Wolf Song of Alaska News

Alaska Biologists Kill Wolf Pups to Help Caribou Herd Population

Tim Mowry / Fairbanks Daily News-Miner / July 19, 2008


FAIRBANKS - State wildlife biologists killed 14 wolf pups as part of a predator control program to help a struggling caribou herd on the Alaska Peninsula two months ago.

The 4- to 5-week-old pups were caught at two den sites as biologists were shooting adult wolves from a helicopter near Cold Bay, about 600 miles southwest of Anchorage. Biologists shot and killed 14 adult wolves, including the mothers of the pups.

"As we got on the calving grounds, we took adults and in the course of taking adults we found there were pups," said Doug Larsen, director of the state Division of Wildlife Conservation by phone from Juneau.

"The issue then was do we leave the pups to fend for themselves and starve or do we dispatch them," Larsen said. "Our feeling was that it was most humane to dispatch them."

Each pup was shot in the head.

"It's a quick, humane way to kill them," area management biologist Lem Butler said by phone from King Salmon. "It's a lot less humane than leaving them out there."

Years ago, killing pups at dens, a practice called denning, was a traditional method used by Alaska Natives to control wolf populations. It has been outlawed for decades, though a Native group from Bethel is petitioning the state Board of Game to allow it in that region.

Larsen justified the pup killings as part of a plan to halt a "precipitous decline" in the Southern Alaska Peninsula Caribou Herd. The herd has declined from an estimated 4,100 animals to only 600 in the past six years, in large part because wolves are preying heavily on newborn calves.

"Nobody likes to go out and kill critters, particularly when they're young of the year," Larsen said. "But when you have a specific objective and that's the way to achieve that objective, sometimes you have to do things that you don't like."

Larsen emphasized that killing pups wouldn't become a standard practice for the department.

"I think it's fair to say this was an extremely unique set of circumstances," he said.

Achieving the goal

The department won the approval of the Alaska Board of Game to shoot wolves from a helicopter on the herd's spring calving grounds in March. While there was no specific talk about killing pups, Larsen said "there was never any intent to do anything out of sorts with what the board was expecting."

"The main goal was to turn around what has been a precipitous decline in the Southern Alaska Peninsula Caribou Herd; doing that involved removing wolves," he said. "We killed 28 wolves as part of that program, and they came out of packs we identified and that was in keeping with the plan."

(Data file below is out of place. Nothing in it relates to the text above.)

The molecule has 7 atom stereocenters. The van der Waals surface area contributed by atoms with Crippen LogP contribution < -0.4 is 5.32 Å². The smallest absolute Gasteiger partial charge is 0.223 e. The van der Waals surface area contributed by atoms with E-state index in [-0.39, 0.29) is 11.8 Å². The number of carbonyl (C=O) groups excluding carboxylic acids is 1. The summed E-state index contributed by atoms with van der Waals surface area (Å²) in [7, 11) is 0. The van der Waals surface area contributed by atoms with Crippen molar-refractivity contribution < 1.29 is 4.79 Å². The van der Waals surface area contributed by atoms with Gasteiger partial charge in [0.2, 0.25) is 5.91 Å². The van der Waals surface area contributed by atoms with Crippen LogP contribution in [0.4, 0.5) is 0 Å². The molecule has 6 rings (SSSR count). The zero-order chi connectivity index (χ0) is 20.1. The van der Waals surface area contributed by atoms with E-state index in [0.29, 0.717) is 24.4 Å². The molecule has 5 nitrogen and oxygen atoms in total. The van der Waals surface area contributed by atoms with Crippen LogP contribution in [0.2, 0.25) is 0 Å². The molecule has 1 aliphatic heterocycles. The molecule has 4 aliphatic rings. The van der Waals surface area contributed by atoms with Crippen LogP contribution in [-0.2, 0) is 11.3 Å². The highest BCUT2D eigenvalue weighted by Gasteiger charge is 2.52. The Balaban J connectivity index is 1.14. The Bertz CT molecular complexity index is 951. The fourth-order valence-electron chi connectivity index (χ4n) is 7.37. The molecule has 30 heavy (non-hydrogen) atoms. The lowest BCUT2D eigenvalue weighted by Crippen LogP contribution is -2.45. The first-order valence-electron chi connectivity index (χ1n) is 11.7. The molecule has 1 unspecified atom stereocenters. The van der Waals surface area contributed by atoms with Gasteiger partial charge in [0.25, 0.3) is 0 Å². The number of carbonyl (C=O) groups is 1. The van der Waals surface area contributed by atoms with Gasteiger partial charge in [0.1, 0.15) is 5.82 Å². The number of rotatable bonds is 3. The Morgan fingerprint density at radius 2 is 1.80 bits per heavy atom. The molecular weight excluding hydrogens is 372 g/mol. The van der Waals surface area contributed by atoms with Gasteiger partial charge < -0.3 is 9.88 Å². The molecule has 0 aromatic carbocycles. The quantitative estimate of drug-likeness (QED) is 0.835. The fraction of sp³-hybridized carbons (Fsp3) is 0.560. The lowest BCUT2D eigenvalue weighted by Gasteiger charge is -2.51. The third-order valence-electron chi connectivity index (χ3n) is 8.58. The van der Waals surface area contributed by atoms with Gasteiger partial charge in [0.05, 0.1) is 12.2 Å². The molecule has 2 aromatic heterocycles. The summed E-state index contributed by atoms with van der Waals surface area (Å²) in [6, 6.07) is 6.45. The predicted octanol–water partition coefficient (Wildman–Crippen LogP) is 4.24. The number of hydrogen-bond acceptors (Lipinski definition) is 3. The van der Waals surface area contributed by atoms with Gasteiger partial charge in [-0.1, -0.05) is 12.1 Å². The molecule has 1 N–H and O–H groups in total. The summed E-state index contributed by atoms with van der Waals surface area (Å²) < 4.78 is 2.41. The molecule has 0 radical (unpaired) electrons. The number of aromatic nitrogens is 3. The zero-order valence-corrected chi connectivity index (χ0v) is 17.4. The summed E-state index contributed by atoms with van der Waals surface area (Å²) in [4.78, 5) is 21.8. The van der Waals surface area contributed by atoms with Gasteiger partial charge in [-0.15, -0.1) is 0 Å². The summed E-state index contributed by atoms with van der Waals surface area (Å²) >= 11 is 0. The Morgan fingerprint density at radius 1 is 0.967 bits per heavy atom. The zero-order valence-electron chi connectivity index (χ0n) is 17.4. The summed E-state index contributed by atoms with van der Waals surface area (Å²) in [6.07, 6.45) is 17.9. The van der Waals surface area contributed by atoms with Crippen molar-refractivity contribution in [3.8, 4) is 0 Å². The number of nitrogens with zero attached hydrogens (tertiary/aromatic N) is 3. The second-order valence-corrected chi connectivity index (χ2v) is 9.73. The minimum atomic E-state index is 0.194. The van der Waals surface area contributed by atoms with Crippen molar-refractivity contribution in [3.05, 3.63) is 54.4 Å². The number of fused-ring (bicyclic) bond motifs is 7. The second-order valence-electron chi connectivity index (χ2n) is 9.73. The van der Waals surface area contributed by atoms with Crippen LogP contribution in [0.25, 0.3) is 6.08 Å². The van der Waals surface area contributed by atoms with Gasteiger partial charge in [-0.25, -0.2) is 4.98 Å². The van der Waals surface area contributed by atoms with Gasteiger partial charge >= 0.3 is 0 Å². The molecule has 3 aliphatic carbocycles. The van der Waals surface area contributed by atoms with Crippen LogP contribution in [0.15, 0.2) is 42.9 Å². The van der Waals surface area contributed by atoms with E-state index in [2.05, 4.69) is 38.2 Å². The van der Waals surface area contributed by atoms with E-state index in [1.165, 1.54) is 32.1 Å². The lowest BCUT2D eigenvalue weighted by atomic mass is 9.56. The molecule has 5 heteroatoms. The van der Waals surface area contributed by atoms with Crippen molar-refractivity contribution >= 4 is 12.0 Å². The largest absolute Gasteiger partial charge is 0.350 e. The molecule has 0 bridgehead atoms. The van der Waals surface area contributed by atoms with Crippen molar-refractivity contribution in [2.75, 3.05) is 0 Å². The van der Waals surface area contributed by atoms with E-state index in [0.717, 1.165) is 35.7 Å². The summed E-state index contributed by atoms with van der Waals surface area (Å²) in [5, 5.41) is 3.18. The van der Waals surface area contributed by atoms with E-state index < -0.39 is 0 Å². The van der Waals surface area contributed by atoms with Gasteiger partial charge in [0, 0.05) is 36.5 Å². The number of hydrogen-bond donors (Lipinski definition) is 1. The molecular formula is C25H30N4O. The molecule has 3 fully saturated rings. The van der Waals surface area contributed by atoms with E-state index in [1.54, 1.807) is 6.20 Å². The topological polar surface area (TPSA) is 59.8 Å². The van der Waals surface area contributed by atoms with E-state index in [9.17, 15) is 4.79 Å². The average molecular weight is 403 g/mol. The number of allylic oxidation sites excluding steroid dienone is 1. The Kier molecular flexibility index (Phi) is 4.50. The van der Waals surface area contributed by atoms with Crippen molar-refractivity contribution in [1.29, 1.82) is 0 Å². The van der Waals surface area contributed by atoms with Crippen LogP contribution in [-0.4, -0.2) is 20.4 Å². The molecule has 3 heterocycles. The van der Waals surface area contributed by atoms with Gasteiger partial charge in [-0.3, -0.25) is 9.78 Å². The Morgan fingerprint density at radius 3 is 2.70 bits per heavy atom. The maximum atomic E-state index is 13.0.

The dens were on state land, just outside the Izembek National Wildlife Refuge. Had the dens been on federal land, "we wouldn't have been in position to go in there," Larsen said.

The state issued a press release about the removal of wolves on June 27, but it made no mention of killing pups, only that "wolves from three packs were shot from a helicopter by Alaska Department of Fish and Game staff."

It was the first time in more than 20 years that department biologists shot and killed wolves from the air, and Butler said he felt the use of the helicopter was more pertinent than killing pups.

Omitting the pup killings "wasn't an attempt to hide anything, by any means," Larsen added.

Longtime independent Alaska wolf biologist Gordon Haber, who is often critical of the department's wolf control programs, brought the pup killings to the attention of the News-Miner through a blog on his Web site, www.alaskawolves.org.

Haber, who focuses most of his attention on Denali Park wolves with the support of Outside animal-rights group Friends of Animals, said the department didn't publicize the pup killings because they feared public backlash.

"They understood how strongly most people would react at the thought of state employees helicoptering to a couple of natal dens and, after killing the adult wolves, grabbing (14) frightened young pups and one-by-one blowing their brains out with a pistol," Haber wrote in his blog.

No other options

The department explored options to prevent killing the pups before doing so, Butler said.

"We looked into potentially getting them adopted by a zoo but there were no available options," he said.

This marked the first time Department of Fish and Game personnel have actively participated in a state predator control program in 15 years.

Prior to the action taken on the southern Alaska Peninsula, the state's predator control plan has been limited to an army of private pilot/gunner teams shooting wolves from the air or ground in five different parts of the state, including three Interior regions, to help boost caribou and moose populations. Almost 800 wolves have been killed in the last four years.

An initiative on the primary ballot on Aug. 26 is seeking to make it illegal for anyone except state employees to shoot wolves from the air and only in cases that are declared a "biological emergency" by the commissioner of the Department of Fish and Game.

At this point, it appears that removing the wolves has increased calf survival in the Southern Alaska Peninsula herd, Butler said. Last year, less than 1 percent of newborn calves survived to four weeks old. This year, more than 50 percent of calves are still alive.

While Haber contends the herd will rebound without the help of wolf control, Larsen said state game managers didn't want to take that chance.

"In any circumstance you can say, 'Why don't you stand back and let nature take its course here,'" Larsen said. "As somebody who's responsible for managing Alaska's wildlife and maintaining vital populations, it's hard to watch that kind of thing.

"You can only hold off so long," he said. "We held off as long as we should have."

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